Constitutional Developments in Nigeria: An Analytical Study of Nigeria's Constitution-Making Developments and the Historical and Political Factors That Affected Constitutional Change

By Kalu Ezera | Go to book overview

CHAPTER IV
THE RICHARDS CONSTITUTION OF 1946

BACKGROUND ATTEMPTS TO BRING THE NORTH INTO THE LEGISLATIVE COUNCIL

Sir Bernard Bourdillon1 was Governor of Nigeria during the years 1935-1943. Indeed, he laid the groundwork for the constitutional proposals which his successor Sir Arthur Richards (now Lord Milverton) later submitted in 1944. He succeeded in convincing the Northern Emirs of the advisability of coming to join with the southerners in the Legislative Council of the country.2 Hitherto, under the Clifford Constitution of 1922, the Governor alone with the advice of the Executive Council legislated for the Northern Provinces while the Legislative Council passed its financial estimates. The Northern Administration was isolationist in outlook. Sir Donald Cameron, a former Governor of Nigeria, spoke of the north's isolation in these terms:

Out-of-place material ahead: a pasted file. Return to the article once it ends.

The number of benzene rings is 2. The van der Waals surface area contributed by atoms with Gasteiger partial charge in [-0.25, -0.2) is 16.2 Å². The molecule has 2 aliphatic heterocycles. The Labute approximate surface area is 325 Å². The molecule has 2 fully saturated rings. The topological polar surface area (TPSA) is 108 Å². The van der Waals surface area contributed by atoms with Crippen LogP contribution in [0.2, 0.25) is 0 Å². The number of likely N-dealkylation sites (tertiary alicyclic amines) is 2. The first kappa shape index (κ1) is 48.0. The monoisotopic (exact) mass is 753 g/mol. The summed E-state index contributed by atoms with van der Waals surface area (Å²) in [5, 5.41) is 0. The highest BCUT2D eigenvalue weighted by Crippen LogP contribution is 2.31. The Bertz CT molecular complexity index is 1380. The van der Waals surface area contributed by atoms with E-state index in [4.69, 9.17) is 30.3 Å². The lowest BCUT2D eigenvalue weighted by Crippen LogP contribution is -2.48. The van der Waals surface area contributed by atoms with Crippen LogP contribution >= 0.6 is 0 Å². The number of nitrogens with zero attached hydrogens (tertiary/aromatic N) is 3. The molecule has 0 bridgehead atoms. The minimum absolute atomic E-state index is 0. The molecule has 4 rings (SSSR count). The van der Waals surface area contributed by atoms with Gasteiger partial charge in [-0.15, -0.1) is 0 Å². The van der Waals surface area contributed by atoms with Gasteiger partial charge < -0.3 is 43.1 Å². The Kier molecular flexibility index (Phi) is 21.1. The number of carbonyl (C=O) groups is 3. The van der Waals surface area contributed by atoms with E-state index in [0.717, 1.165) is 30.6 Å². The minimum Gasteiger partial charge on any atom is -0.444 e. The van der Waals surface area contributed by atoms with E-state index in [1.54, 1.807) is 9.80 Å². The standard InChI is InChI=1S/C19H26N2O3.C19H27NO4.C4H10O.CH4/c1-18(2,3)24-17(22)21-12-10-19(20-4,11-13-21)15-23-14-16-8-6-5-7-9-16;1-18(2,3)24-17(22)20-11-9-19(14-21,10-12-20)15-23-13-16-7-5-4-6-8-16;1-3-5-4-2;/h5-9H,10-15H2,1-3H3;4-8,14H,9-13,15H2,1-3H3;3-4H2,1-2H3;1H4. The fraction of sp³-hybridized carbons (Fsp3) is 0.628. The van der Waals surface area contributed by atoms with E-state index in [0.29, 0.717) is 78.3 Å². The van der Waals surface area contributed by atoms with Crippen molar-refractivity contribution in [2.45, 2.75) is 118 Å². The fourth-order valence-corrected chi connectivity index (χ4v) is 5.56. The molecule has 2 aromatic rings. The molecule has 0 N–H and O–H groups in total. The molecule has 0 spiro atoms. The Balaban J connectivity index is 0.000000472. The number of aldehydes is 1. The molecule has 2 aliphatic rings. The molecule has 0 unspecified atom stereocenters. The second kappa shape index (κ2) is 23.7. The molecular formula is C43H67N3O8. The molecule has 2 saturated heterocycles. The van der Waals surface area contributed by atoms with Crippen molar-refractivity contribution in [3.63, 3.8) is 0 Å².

The policy accepted for some considerable time that the Moslem Administrations should be sheltered . . . from contact with the outside world was due, no doubt, to a feeling, however unformulated, that an unreformed feudal autocracy would not be expected to stand up against the natural forces of Western civilization that was gradually but perceptibly creeping further and further north in Nigeria; a curtain being drawn between the Native Administration of the north and the outside world, so far as it was possible to maintain the integrity of that curtain. But we have advanced to the stage that the curtain is being gradually withdrawn and . . . will be fully withdrawn within a comparatively brief period.3

Sir Bernard Bourdillon decided to draw this 'curtain', which meant, in effect, shattering the isolationist ideas of the Northern

____________________
1
Sir Bernard Bourdillon ( 1883- 1949): Indian Civil Service, 1908-17; Iraq Civil Service, 1921-27; Acting High Commissioner, Iraq, 1925-26; Colonial and Chief Secretary, Ceylon, 1929-32; Governor, Uganda, 1932-35; Governor of Nigeria, 1935-43.
2
Sir Bernard Bourdillon, "'Nigeria's New Constitution'", United Empire, vol. 36, no. 2, p. 78.
3
Cameron, p. 13.

-64-

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